CHICAGO -- A novel formulation of intravaginal danazol significantly reduced chronic pelvic pain in a small study of women with endometriosis, Dr. Thomas Janicki said in a poster presentation at a meeting sponsored by the International Pelvic Pain Society.
Most importantly, there was a lack of systemic androgenic side effects, and low to undetectable plasma levels of danazol, indicating that the drug was acting locally, said Dr. Janicki, director of the Pelvic Pain Center at University Hospitals of Cleveland.
Treatment with oral danazol in women has been associated with excessive hair growth, weight gain, acne, and deepening of the voice.
The investigational preparation by FemmePharma Inc. of danazol gel that adheres to the vaginal wall was used in the study of 25 women with a prior surgical diagnosis of endometriosis and moderate to severe pain. Dr. Janicki received financial support for his study from FemmePharma and is a scientific advisor and stockholder in the company.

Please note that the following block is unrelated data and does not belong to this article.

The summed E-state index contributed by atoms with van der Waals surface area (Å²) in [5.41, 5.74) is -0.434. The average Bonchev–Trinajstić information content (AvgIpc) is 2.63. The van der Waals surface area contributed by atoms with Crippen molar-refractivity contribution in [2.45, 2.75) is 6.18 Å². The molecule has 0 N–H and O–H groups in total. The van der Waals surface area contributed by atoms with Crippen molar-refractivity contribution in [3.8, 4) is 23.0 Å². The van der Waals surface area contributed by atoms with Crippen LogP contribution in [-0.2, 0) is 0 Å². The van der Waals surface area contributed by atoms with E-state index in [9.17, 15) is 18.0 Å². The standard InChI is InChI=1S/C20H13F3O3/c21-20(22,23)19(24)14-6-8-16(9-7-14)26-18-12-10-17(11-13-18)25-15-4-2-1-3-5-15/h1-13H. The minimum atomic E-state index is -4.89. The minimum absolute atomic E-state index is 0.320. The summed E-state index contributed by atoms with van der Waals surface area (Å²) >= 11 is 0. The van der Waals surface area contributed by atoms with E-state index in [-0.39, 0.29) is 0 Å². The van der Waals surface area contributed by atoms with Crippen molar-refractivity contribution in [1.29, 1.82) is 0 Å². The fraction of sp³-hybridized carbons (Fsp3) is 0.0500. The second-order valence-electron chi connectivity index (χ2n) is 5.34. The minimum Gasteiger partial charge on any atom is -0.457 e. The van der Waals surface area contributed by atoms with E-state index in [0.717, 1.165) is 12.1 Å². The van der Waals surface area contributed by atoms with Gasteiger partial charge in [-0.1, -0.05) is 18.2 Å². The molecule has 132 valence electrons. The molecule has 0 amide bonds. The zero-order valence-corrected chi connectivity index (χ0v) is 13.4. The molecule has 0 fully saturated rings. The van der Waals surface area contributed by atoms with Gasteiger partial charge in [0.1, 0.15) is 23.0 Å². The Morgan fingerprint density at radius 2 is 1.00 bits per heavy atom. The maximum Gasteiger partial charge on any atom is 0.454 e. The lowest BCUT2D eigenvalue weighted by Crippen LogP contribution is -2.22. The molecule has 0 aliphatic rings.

Of the women studied, 16 received 100 mg/day danazol for four menstrual cycles and 9 received 100 mg/day for three cycles and then switched to 200 mg/day for two additional cycles. The patients self-administered the danazol intravaginally with an applicator.
Pelvic pain was evaluated before, during, and after treatment using the Biberoglu and Behrman symptoms scale (BBSS), pain assessment questionnaires, and quality of life questionnaires.
There was a mean improvement of more than 50% in BBSS from baseline to the last visit at either 5 or 6 months (average 8.4 vs. 4.5, respectively). "The symptoms of dysmenorrhea, dyspareunia, pelvic pain, and pelvic tenderness all showed significant changes at the final visit compared with the first visit," Dr. Janicki said.
Pain assessment scores showed that average endometriosis pain experienced in the previous 4 weeks decreased by a mean 3.4 points from screening to end of treatment, and that worst endometriosis pain experienced in the previous 4 weeks decreased by 3.0 points.
On the quality of life questionnaire, 79% of women reported improvement from baseline.
One case each of mild facial acne, mild nausea, bloating, and mild abdominal pain, and three cases of vaginal irritation were reported. All of the women in the small, open-label, single-arm, multicenter study retained their menses and ovulation.
BY PATRICE G. W. NORTON
COPYRIGHT 2004 International Medical News Group
COPYRIGHT 2004 Gale Group